A DOG owner has issued a warning after fearing her beloved pooch was ‘going to die’ after contracting a serious silent viral killer of canines.
Jenny Field had headed off on holiday to Tenby, Wales with her beloved black Labrador Luna and had been enjoying the fresh sea whilst walking at the beach.
The duo from Leominster, Herefordshire had gotten back to their accommodation when Jenny noticed that Luna had begun vomiting and suffering from diarrhoea.
The 48-year-old was left terrified as Luna began to stumble, appearing dizzy and struggling to breathe as a result of sodium poisoning.
Jenny immediately rushed her beloved pet pooch to Tenby Vets who confirmed the diagnosis of sodium poisoning and advised Jenny that she was incredibly fortunate that Luna would survive.
After racking her brain, the dog owner realised that Luna contracted the viral infection as a result of chewing a stick whilst having salt water from the sea in her mouth.
Unwilling to sleep, Jenny kept a vigil for her Labrador overnight making sure that she was still breathing and didn’t require additional attention from vets.
Despite the massive odds, Luna made a full recovery from the traumatic events and now Jenny has taken to social media to warn other owners to keep an eye on their precious pooches.
Jenny posted an impassioned plea earlier this month, writing: “Warning to all. My dog loving friends. My dog massively loves water, so at the beach this weekend [she] was loving swimming in and out of the sea, retrieving a stick.
“An hour later, she began to be violently sick and for the rest of that night she was extremely poorly – laboured breathing, confused, fatigued, diarrhoea the next day and has only just started being herself today (three days later).
“When she was at her worst I was in close contact with the vet who told me that dogs can become very, very poorly with sodium poisoning.
“This doesn’t normally happen from a general swim in the sea but happens from dogs retrieving balls, sticks etc, as when they swim back they have their mouths open and are swallowing the salty sea water.
“This was a horrible lesson I’ve learned and I just want to pass the warning on. Sodium poisoning can be life-threatening to a dog.
“My pooch is now safe but others may not be so lucky.”
The post received hundreds of likes and dozens of comments as many were quick to share their thoughts on the post.
One person wrote: “That’s so scary. Also here in Northern Ireland, there’s a big problem with blue-green algae in some coastal areas and waterways which can be very toxic.
“There’s been a lot of warnings about it lately.”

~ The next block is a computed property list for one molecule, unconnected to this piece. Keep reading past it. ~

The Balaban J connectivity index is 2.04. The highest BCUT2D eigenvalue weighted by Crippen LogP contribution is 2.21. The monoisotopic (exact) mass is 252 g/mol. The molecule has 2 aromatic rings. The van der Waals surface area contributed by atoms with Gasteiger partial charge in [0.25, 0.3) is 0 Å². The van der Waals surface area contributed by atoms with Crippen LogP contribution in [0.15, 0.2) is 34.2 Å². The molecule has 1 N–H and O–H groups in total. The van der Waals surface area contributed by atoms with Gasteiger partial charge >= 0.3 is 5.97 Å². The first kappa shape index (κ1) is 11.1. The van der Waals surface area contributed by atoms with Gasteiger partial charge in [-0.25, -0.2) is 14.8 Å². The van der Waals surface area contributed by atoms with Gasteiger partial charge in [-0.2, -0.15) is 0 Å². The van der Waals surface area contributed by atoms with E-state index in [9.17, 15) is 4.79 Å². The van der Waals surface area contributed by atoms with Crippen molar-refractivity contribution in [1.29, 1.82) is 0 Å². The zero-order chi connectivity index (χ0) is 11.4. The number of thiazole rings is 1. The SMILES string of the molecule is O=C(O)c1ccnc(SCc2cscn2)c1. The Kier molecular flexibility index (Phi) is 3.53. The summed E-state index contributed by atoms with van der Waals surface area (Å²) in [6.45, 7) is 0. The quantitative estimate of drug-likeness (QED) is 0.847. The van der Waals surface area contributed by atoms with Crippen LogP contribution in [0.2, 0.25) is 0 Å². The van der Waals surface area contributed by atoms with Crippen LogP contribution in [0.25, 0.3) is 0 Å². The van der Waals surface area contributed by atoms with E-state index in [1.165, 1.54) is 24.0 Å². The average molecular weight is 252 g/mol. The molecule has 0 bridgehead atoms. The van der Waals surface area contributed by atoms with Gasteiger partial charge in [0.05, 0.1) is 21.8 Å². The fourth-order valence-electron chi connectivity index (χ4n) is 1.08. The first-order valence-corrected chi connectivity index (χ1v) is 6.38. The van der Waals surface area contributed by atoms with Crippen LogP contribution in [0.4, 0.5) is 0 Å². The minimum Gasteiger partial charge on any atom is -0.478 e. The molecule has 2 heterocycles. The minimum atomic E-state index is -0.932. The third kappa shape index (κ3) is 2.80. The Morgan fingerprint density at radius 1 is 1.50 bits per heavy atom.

Another said: “Thank you for sharing. We are taking our ball/stick/swimming-obsessed lab to the seaside in a few weeks for the first time, so I’m really pleased I’ve read this.”
A third commented: “We learnt the hard way too. Now, we are careful not to throw balls into the sea for retrieving. The dogs scoop up too much sea water when they go after them.”
A fourth added: “[You] have to be extremely careful with water entering the lungs when going for an object in water. It would be wise to learn dog CPR.”
Speaking to Jenny today, she said: “I took my two year-old Labrador Luna to the beach and spent 45 minutes chucking a stick for her to retrieve.
“After finishing [playing] in the sea, I gave her a fresh drink of water. Half an hour later, she was sick, followed by being violently sick a little while after too.
“She was listless, confused, shaking, had laboured breathing. I cried in fear when I realised how shallow her breathing was.
“I thought she was going to die.
“I was in close contact with two vets – both of which told me that she had sodium poisoning from the sea water.
“The vets knew immediately what was wrong as soon as they knew her symptoms and how poorly she was.
“Dogs can lose their life from this and I had no idea it even existed.
“I am advised that it’s not really the general sea swim that cause this but the retrieving of a stick or ball or similar as the dog can swallow lots of water as it’s swimming back with the thing in its mouth.
“[She had] no surgery or medication but was monitored all night. Some dogs end up on drips after these things happen.
“She was kept with me, under phone supervision through the night via the vet. I was told that if she became totally unresponsive, I had to rush her in but I was able to slightly rouse her through the night.
“I don’t understand why sodium poisoning in dogs isn’t more talked about as so many people have said they had no idea this could happen.
“Luna was not herself for several days after the event. People need to be made aware of this potentially life-threatening problem for dogs.
“I had her as a birthday present from my son and she’s the best present I’ve ever had. I adore her. She’s the most comforting dog when I have bouts of depression – she’s my world.”
Jenny has now issued a warning to other dog owners: “Never, ever throw anything in the sea for a dog to retrieve.
“Always take fresh water to the beach for a dog to drink.”
Jenny also advised that owners brush up on their knowledge of dog CPR, advising that videos can be found online.